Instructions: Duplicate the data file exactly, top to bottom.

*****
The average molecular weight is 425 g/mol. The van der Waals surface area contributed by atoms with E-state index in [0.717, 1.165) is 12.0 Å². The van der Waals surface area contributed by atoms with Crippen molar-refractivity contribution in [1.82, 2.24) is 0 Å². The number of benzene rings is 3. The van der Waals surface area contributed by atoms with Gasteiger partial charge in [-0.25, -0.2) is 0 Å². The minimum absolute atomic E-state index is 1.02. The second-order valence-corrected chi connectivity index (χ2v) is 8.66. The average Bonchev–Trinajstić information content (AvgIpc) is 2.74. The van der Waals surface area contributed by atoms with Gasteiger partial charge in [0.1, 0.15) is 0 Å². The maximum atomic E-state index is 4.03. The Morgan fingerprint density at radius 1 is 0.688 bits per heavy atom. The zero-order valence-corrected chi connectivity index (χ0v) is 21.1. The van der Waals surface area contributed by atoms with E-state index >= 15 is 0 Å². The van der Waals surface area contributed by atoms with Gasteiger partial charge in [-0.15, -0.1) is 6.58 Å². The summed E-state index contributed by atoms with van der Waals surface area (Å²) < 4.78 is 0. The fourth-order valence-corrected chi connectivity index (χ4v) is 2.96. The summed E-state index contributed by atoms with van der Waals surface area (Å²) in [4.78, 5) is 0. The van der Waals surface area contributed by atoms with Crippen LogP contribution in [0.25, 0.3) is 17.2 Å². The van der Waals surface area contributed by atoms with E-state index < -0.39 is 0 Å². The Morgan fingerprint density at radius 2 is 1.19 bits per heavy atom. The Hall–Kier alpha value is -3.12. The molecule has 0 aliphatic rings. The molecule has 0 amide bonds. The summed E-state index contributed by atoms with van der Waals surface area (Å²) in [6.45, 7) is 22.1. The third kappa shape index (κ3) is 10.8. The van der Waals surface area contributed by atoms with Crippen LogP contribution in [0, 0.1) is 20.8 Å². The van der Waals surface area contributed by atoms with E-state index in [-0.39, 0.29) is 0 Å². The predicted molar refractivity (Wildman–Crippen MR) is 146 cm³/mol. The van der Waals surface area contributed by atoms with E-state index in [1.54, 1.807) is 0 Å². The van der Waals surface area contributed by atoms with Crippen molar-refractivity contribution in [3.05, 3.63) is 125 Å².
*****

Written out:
The average molecular weight is 425 g/mol. The van der Waals surface area contributed by atoms with E-state index in [0.717, 1.165) is 12.0 Å². The van der Waals surface area contributed by atoms with Crippen molar-refractivity contribution in [1.82, 2.24) is 0 Å². The number of benzene rings is 3. The van der Waals surface area contributed by atoms with Gasteiger partial charge in [-0.25, -0.2) is 0 Å². The minimum absolute atomic E-state index is 1.02. The second-order valence-corrected chi connectivity index (χ2v) is 8.66. The average Bonchev–Trinajstić information content (AvgIpc) is 2.74. The van der Waals surface area contributed by atoms with Gasteiger partial charge in [0.1, 0.15) is 0 Å². The maximum atomic E-state index is 4.03. The Morgan fingerprint density at radius 1 is 0.688 bits per heavy atom. The zero-order valence-corrected chi connectivity index (χ0v) is 21.1. The van der Waals surface area contributed by atoms with E-state index >= 15 is 0 Å². The van der Waals surface area contributed by atoms with Gasteiger partial charge in [-0.15, -0.1) is 6.58 Å². The summed E-state index contributed by atoms with van der Waals surface area (Å²) < 4.78 is 0. The fourth-order valence-corrected chi connectivity index (χ4v) is 2.96. The summed E-state index contributed by atoms with van der Waals surface area (Å²) in [4.78, 5) is 0. The van der Waals surface area contributed by atoms with Crippen LogP contribution in [0.25, 0.3) is 17.2 Å². The van der Waals surface area contributed by atoms with E-state index < -0.39 is 0 Å². The Morgan fingerprint density at radius 2 is 1.19 bits per heavy atom. The Hall–Kier alpha value is -3.12. The molecule has 0 aliphatic rings. The molecule has 0 amide bonds. The summed E-state index contributed by atoms with van der Waals surface area (Å²) in [6.45, 7) is 22.1. The third kappa shape index (κ3) is 10.8. The van der Waals surface area contributed by atoms with Crippen LogP contribution in [0, 0.1) is 20.8 Å². The van der Waals surface area contributed by atoms with E-state index in [-0.39, 0.29) is 0 Å². The predicted molar refractivity (Wildman–Crippen MR) is 146 cm³/mol. The van der Waals surface area contributed by atoms with E-state index in [1.54, 1.807) is 0 Å². The van der Waals surface area contributed by atoms with Crippen molar-refractivity contribution in [3.05, 3.63) is 125 Å².